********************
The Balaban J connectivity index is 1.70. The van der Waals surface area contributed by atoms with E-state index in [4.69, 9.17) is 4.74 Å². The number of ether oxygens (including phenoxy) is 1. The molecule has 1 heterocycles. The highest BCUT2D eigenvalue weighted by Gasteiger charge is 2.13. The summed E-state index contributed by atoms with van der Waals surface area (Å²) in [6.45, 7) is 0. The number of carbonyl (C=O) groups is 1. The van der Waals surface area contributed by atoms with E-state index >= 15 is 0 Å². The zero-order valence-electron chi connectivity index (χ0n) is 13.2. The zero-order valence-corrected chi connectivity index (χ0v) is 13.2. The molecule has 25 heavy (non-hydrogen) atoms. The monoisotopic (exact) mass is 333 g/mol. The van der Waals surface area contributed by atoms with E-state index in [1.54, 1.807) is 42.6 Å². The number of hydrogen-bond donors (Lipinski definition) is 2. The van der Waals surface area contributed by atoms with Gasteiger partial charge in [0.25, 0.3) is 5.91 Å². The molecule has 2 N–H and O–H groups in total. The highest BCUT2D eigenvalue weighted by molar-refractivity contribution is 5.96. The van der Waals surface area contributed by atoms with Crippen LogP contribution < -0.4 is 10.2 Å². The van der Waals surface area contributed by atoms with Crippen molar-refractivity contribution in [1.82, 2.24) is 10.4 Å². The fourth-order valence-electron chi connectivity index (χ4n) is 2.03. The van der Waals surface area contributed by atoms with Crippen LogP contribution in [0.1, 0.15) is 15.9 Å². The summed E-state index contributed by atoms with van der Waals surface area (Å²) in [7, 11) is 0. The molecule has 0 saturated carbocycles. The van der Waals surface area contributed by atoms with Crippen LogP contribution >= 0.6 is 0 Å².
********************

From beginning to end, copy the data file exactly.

The Balaban J connectivity index is 1.70. The van der Waals surface area contributed by atoms with E-state index in [4.69, 9.17) is 4.74 Å². The number of ether oxygens (including phenoxy) is 1. The molecule has 1 heterocycles. The highest BCUT2D eigenvalue weighted by Gasteiger charge is 2.13. The summed E-state index contributed by atoms with van der Waals surface area (Å²) in [6.45, 7) is 0. The number of carbonyl (C=O) groups is 1. The van der Waals surface area contributed by atoms with E-state index >= 15 is 0 Å². The zero-order valence-electron chi connectivity index (χ0n) is 13.2. The zero-order valence-corrected chi connectivity index (χ0v) is 13.2. The molecule has 25 heavy (non-hydrogen) atoms. The monoisotopic (exact) mass is 333 g/mol. The van der Waals surface area contributed by atoms with E-state index in [1.54, 1.807) is 42.6 Å². The number of hydrogen-bond donors (Lipinski definition) is 2. The van der Waals surface area contributed by atoms with Gasteiger partial charge in [0.25, 0.3) is 5.91 Å². The molecule has 2 N–H and O–H groups in total. The highest BCUT2D eigenvalue weighted by molar-refractivity contribution is 5.96. The van der Waals surface area contributed by atoms with Crippen LogP contribution < -0.4 is 10.2 Å². The van der Waals surface area contributed by atoms with Crippen molar-refractivity contribution in [1.82, 2.24) is 10.4 Å². The fourth-order valence-electron chi connectivity index (χ4n) is 2.03. The van der Waals surface area contributed by atoms with Crippen LogP contribution in [0.1, 0.15) is 15.9 Å². The summed E-state index contributed by atoms with van der Waals surface area (Å²) in [7, 11) is 0. The molecule has 0 saturated carbocycles. The van der Waals surface area contributed by atoms with Crippen LogP contribution >= 0.6 is 0 Å².